Misery on the Meseta
Pilgrimage also differs from tourism in aiming to embrace whatever comes, rather than seeking to avoid inconvenience or discomfort. The aim is not to be masochistic – far from it – but pilgrimage is a metaphor for life’s journey, and in life we can’t always escape the hard parts.

Nice day on the meseta

The meseta on the route from France is a wide, flat plateau with few features and long stretches without shelter (think Saskatchewan). Many find the prospect boring, so it’s not uncommon to take a bus or taxi to avoid walking it. But the pilgrim soul embraces opportunities to learn. One afternoon, having stopped in a little bar to dry out after a very wet morning, I wavered on whether to press on into the afternoon. I did, but as my journal recorded, “… on flat road with no shelter the wind picked up, the rain increased, including sleet, and came sideways! At times I had difficulty staying on the edge of the road, occasionally peeking out under rain hat which was practically on the side of my head to offer some protection. I think I can safely say I have never walked in such intense wind-driven rain/sleet.” Those words were written while taking refuge in another little café, with yet six more kilometres to go before my intended destination. Again I chose to forge on, arriving gratefully at the albergue under a sublime, warm evening sky.

Of course I could have avoided all that misery and spent the day in comfort, but we can sit in comfort at any time. Missing that experience would have been to miss what has become, more than once, an encouraging inspiration when dealing with inevitable rough patches on life’s journey.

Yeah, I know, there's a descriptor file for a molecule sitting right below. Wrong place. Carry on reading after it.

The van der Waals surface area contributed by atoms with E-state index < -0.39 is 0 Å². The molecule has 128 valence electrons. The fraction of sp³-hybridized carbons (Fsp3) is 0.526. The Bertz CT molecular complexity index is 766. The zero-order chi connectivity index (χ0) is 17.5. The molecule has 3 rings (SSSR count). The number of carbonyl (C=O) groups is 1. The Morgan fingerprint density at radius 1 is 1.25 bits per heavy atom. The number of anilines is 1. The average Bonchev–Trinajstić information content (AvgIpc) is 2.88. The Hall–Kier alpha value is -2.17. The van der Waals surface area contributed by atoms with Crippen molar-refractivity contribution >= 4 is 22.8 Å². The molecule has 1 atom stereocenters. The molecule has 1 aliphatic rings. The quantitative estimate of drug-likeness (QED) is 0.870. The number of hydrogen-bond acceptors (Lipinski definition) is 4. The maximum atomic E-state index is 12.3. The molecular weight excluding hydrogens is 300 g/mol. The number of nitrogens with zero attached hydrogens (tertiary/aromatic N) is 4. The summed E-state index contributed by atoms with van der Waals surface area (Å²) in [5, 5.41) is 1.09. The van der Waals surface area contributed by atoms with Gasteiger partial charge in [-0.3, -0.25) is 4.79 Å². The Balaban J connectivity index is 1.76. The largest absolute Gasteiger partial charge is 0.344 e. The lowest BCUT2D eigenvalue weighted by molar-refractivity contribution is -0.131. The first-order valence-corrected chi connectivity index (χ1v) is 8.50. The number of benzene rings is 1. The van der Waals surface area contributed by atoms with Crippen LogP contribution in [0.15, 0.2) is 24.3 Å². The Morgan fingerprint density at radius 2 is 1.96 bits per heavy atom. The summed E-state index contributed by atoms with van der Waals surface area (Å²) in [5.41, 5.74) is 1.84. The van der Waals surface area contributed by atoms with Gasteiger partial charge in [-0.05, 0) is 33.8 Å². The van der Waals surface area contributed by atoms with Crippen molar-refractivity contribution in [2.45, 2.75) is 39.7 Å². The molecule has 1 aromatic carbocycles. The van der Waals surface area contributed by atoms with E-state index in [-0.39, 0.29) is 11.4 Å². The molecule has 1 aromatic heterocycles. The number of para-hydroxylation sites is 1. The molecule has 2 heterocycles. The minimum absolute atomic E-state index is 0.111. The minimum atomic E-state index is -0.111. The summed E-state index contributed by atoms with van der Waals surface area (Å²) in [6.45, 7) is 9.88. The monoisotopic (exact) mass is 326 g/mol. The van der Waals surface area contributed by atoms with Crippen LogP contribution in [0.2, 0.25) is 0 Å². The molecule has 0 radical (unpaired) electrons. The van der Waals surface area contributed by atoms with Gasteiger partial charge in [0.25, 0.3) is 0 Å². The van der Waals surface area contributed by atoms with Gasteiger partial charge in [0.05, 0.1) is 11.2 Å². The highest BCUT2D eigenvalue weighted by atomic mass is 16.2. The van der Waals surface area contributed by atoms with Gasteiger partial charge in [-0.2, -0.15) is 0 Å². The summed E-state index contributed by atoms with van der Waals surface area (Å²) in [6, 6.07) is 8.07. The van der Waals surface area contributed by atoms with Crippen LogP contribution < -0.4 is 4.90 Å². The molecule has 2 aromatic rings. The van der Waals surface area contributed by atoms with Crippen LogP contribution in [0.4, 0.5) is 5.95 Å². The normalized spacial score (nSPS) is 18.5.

Parting Thoughts
I’ve already posted a few other stories about earlier experience on the camino. Perhaps I’ll return with more. If you ‘re thinking of trying it yourself, you might enjoy a lovely 6-minute video called “This is the Camino” (once you get past the annoying ads). Or, if you don’t want to go all the way to Spain, live in Atlantic Canada, and like the idea of communal pilgrimage, you might want to consider Camino Nova Scotia. I’ve walked two, and can recommend them highly.

Until September then, I wish you buen camino – the traditional blessing to passing pilgrims. All the best on your life journey till we cross paths again.

Approaching a milestone on the way

Feature photo at the top:  A larger-than-life bronze statue in Galicia; a medieval pilgrim walking toward Santiago, head bent against the wind and hanging onto his hat.
Centre photos: The cathedral at Santiago and a nice day on the meseta.
Bottom: Approaching one of the milestones with its iconic scallop shell and yellow arrow pointing the way to Santiago. I don’t know why, but almost all of us seem to take pictures of our shadows on the road. The theme must speak to some deep human sentiment.